Employment Data Overblown By A Number of Law Schools
Lawsuits filed by graduates of some law schools have drawn attention to the expectations of high rankings and the extent to which these schools will go just to promote and advance their standings.
This year, fifteen lawsuits have been filed against law schools, including the University Of San Francisco School Of Law and the Brooklyn Law School in New York, for supposedly blowing up their post-graduation employment data.
Although the University is not part of these lawsuits, it did amended its numbers along with other schools.
Doubtful data drove the American Bar Association in December to ask additional data from accredited law schools, including the number of graduates that have been hired by their own schools.
Paul Rollins, the associate dean for administration at the law school, said, “I think the trend is definitely toward more information, not less.”
The new system of reporting includes all additional details about graduate jobs through a student-by-student profile to the American Bar Association (ABA), to be gathered for a guide.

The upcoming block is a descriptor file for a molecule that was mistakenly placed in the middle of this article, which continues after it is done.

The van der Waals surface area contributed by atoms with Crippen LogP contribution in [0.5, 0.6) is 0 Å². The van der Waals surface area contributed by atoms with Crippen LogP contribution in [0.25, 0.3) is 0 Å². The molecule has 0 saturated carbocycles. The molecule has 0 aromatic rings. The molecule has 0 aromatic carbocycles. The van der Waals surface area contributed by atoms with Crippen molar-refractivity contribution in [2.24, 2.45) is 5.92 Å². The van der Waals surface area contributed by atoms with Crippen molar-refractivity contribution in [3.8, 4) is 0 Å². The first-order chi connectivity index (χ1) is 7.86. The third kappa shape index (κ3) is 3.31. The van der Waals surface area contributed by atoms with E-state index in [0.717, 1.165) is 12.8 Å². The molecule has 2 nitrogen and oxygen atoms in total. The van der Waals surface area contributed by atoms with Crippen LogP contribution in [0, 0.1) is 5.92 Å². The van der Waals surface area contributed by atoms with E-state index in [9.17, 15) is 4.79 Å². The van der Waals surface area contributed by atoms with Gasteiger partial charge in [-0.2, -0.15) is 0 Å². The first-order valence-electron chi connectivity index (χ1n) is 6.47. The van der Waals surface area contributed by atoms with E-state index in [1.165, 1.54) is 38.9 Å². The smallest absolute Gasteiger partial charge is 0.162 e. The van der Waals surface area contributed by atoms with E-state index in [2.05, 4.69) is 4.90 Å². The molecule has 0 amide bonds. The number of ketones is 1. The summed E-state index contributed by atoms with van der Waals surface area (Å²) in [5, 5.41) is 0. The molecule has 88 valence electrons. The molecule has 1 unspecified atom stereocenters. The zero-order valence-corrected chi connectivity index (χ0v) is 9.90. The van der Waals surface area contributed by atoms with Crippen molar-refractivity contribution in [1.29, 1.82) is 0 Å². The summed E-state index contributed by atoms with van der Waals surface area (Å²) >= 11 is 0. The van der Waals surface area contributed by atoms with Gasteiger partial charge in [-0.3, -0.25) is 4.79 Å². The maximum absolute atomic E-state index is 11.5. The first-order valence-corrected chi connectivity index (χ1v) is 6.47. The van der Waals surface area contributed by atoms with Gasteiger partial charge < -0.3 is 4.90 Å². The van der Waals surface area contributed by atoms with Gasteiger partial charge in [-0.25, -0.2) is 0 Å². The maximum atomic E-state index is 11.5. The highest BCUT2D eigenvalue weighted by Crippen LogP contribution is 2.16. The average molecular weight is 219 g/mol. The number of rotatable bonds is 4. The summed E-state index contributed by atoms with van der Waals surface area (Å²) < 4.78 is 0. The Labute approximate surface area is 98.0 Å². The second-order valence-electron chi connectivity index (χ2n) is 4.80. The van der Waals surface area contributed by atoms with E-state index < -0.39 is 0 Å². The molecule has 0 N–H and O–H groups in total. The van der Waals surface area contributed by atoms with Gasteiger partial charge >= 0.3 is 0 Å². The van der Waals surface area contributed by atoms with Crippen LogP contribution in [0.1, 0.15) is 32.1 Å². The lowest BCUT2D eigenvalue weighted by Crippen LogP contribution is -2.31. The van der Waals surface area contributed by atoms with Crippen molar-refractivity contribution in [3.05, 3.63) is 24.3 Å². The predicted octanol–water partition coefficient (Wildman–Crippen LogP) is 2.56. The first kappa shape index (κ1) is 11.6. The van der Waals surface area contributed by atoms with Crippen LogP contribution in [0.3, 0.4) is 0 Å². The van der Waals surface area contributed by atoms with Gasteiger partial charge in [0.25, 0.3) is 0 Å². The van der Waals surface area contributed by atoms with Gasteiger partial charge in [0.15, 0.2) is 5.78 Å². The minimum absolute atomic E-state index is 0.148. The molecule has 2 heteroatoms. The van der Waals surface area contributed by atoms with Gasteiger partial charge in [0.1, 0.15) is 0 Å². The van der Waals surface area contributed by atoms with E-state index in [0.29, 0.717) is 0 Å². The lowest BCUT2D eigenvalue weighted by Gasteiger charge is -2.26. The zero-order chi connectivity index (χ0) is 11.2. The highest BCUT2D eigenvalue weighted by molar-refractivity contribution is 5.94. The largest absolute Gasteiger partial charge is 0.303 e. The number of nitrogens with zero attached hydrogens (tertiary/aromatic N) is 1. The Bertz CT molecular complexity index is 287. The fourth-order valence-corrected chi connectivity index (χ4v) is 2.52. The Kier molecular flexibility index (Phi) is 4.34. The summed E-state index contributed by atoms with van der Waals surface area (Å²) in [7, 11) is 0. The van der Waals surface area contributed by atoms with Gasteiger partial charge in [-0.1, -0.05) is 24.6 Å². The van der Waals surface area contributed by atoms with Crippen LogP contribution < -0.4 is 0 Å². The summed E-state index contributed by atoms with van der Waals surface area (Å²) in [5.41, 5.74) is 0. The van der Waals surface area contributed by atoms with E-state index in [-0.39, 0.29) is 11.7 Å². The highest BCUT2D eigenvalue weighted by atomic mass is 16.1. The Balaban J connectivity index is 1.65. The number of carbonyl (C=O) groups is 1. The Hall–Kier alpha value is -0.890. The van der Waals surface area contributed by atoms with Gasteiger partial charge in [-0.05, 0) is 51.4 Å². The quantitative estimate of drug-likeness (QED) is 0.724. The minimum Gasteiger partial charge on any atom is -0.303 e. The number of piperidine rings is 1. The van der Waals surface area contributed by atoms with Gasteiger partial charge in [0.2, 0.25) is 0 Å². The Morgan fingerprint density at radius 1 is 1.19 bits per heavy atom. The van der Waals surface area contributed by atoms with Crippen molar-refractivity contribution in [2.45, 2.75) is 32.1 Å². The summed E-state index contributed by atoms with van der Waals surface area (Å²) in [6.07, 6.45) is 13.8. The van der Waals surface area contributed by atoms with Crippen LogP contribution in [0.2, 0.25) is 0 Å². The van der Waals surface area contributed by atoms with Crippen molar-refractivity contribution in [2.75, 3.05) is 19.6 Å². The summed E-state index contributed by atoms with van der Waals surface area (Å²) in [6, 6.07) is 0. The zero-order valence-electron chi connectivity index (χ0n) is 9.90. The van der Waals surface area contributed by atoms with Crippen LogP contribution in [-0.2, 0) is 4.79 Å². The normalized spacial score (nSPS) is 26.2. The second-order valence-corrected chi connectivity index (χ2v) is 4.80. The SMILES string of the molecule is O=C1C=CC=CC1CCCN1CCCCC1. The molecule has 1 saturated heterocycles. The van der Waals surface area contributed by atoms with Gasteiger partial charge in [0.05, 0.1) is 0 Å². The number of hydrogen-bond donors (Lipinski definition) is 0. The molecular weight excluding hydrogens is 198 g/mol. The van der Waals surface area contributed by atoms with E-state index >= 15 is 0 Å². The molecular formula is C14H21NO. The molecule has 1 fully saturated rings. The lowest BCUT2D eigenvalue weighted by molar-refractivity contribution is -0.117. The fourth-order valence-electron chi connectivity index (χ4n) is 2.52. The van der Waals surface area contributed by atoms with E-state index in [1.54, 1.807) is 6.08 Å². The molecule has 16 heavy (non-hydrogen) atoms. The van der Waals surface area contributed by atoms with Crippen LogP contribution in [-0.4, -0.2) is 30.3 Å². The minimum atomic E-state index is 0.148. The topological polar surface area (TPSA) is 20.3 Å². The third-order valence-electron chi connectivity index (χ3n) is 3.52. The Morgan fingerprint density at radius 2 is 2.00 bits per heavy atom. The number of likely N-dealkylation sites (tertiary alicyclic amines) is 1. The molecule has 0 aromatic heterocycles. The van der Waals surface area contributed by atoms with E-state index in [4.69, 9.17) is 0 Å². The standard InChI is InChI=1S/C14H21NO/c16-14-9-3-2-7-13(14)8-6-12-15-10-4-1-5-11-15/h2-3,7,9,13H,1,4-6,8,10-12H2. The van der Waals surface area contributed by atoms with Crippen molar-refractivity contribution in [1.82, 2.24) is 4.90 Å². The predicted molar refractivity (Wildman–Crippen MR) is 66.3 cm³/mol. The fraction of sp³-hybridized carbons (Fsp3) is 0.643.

Although Rollins mentioned that it is still not clear how much of that information the report will hold, the law school is making preparations to have it published on their website after its March 15 release.
Schools will report whether a job prefers or needs a law degree, instead of making it only an industry category like a business or government.
Rollins said that, “It really doesn’t allow for any room to change the data.”
Law schools have been charged of manipulating figures by hiring their own graduates.